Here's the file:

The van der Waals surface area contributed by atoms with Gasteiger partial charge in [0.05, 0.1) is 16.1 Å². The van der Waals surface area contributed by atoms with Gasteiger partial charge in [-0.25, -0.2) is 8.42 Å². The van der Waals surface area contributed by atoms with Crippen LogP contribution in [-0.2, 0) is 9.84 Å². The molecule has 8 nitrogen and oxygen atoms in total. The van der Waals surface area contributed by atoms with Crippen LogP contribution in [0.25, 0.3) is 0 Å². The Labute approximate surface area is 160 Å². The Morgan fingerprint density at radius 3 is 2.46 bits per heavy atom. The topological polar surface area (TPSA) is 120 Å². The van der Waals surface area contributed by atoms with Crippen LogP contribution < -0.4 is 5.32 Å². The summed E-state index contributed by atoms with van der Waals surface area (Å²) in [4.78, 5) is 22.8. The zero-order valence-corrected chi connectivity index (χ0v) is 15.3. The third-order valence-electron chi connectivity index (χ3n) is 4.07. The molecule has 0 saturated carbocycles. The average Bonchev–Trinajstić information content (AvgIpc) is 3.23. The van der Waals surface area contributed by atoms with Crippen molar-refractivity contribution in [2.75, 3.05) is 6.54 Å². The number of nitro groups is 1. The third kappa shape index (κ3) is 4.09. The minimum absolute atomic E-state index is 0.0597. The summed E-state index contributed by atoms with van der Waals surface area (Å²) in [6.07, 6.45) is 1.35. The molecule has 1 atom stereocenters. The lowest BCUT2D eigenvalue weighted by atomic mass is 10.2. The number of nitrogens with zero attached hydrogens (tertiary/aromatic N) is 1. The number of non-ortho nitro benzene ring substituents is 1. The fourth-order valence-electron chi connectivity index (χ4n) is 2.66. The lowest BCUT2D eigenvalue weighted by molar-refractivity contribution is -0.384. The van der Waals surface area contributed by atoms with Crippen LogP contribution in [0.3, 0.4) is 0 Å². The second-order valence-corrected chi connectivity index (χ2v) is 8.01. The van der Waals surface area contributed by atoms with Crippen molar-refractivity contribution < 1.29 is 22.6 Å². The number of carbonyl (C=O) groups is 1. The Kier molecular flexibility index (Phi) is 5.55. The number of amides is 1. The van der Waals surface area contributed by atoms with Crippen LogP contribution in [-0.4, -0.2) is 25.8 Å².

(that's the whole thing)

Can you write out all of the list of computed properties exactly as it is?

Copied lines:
The van der Waals surface area contributed by atoms with Gasteiger partial charge in [0.05, 0.1) is 16.1 Å². The van der Waals surface area contributed by atoms with Gasteiger partial charge in [-0.25, -0.2) is 8.42 Å². The van der Waals surface area contributed by atoms with Crippen LogP contribution in [-0.2, 0) is 9.84 Å². The molecule has 8 nitrogen and oxygen atoms in total. The van der Waals surface area contributed by atoms with Crippen LogP contribution in [0.25, 0.3) is 0 Å². The Labute approximate surface area is 160 Å². The Morgan fingerprint density at radius 3 is 2.46 bits per heavy atom. The topological polar surface area (TPSA) is 120 Å². The van der Waals surface area contributed by atoms with Crippen LogP contribution < -0.4 is 5.32 Å². The summed E-state index contributed by atoms with van der Waals surface area (Å²) in [4.78, 5) is 22.8. The zero-order valence-corrected chi connectivity index (χ0v) is 15.3. The third-order valence-electron chi connectivity index (χ3n) is 4.07. The molecule has 0 saturated carbocycles. The average Bonchev–Trinajstić information content (AvgIpc) is 3.23. The van der Waals surface area contributed by atoms with Crippen molar-refractivity contribution in [2.75, 3.05) is 6.54 Å². The number of nitro groups is 1. The third kappa shape index (κ3) is 4.09. The minimum absolute atomic E-state index is 0.0597. The summed E-state index contributed by atoms with van der Waals surface area (Å²) in [6.07, 6.45) is 1.35. The molecule has 1 atom stereocenters. The lowest BCUT2D eigenvalue weighted by atomic mass is 10.2. The number of nitrogens with zero attached hydrogens (tertiary/aromatic N) is 1. The number of non-ortho nitro benzene ring substituents is 1. The fourth-order valence-electron chi connectivity index (χ4n) is 2.66. The lowest BCUT2D eigenvalue weighted by molar-refractivity contribution is -0.384. The van der Waals surface area contributed by atoms with Crippen LogP contribution in [0.3, 0.4) is 0 Å². The second-order valence-corrected chi connectivity index (χ2v) is 8.01. The van der Waals surface area contributed by atoms with Crippen molar-refractivity contribution < 1.29 is 22.6 Å². The number of carbonyl (C=O) groups is 1. The Kier molecular flexibility index (Phi) is 5.55. The number of amides is 1. The van der Waals surface area contributed by atoms with Crippen LogP contribution in [-0.4, -0.2) is 25.8 Å².